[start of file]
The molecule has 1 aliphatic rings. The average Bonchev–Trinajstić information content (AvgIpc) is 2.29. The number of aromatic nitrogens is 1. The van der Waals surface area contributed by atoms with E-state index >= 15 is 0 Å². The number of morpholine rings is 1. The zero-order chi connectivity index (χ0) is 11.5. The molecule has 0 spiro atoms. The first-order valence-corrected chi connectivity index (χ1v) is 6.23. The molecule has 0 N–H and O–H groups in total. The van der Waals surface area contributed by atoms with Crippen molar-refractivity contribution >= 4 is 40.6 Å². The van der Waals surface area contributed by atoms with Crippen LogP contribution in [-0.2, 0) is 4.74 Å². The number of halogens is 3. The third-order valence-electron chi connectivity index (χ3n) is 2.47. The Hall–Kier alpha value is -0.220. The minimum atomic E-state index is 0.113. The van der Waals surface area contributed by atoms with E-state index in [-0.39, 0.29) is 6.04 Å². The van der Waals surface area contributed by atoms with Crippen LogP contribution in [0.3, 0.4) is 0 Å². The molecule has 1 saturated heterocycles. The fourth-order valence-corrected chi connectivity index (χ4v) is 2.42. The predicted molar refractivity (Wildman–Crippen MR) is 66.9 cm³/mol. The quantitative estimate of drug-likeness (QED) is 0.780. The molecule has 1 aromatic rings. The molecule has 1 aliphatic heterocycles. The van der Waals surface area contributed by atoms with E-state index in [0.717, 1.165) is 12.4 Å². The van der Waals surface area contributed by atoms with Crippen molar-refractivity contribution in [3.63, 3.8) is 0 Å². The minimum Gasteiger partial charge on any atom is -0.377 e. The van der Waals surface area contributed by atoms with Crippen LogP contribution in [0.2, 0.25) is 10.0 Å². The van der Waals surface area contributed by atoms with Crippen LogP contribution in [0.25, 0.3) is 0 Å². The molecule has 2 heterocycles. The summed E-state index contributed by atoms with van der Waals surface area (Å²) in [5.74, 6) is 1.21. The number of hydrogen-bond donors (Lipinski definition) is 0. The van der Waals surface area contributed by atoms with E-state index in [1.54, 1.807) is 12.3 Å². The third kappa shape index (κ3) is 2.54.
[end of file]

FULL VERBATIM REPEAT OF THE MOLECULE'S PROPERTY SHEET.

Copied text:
The molecule has 1 aliphatic rings. The average Bonchev–Trinajstić information content (AvgIpc) is 2.29. The number of aromatic nitrogens is 1. The van der Waals surface area contributed by atoms with E-state index >= 15 is 0 Å². The number of morpholine rings is 1. The zero-order chi connectivity index (χ0) is 11.5. The molecule has 0 spiro atoms. The first-order valence-corrected chi connectivity index (χ1v) is 6.23. The molecule has 0 N–H and O–H groups in total. The van der Waals surface area contributed by atoms with Crippen molar-refractivity contribution >= 4 is 40.6 Å². The van der Waals surface area contributed by atoms with Crippen LogP contribution in [-0.2, 0) is 4.74 Å². The number of halogens is 3. The third-order valence-electron chi connectivity index (χ3n) is 2.47. The Hall–Kier alpha value is -0.220. The minimum atomic E-state index is 0.113. The van der Waals surface area contributed by atoms with E-state index in [-0.39, 0.29) is 6.04 Å². The van der Waals surface area contributed by atoms with Crippen LogP contribution in [0.3, 0.4) is 0 Å². The molecule has 1 saturated heterocycles. The fourth-order valence-corrected chi connectivity index (χ4v) is 2.42. The predicted molar refractivity (Wildman–Crippen MR) is 66.9 cm³/mol. The quantitative estimate of drug-likeness (QED) is 0.780. The molecule has 1 aromatic rings. The molecule has 1 aliphatic heterocycles. The van der Waals surface area contributed by atoms with E-state index in [0.717, 1.165) is 12.4 Å². The van der Waals surface area contributed by atoms with Crippen molar-refractivity contribution in [3.63, 3.8) is 0 Å². The minimum Gasteiger partial charge on any atom is -0.377 e. The van der Waals surface area contributed by atoms with Crippen LogP contribution in [0.2, 0.25) is 10.0 Å². The van der Waals surface area contributed by atoms with Crippen LogP contribution in [0.25, 0.3) is 0 Å². The molecule has 2 heterocycles. The summed E-state index contributed by atoms with van der Waals surface area (Å²) in [5.74, 6) is 1.21. The number of hydrogen-bond donors (Lipinski definition) is 0. The van der Waals surface area contributed by atoms with E-state index in [1.54, 1.807) is 12.3 Å². The third kappa shape index (κ3) is 2.54.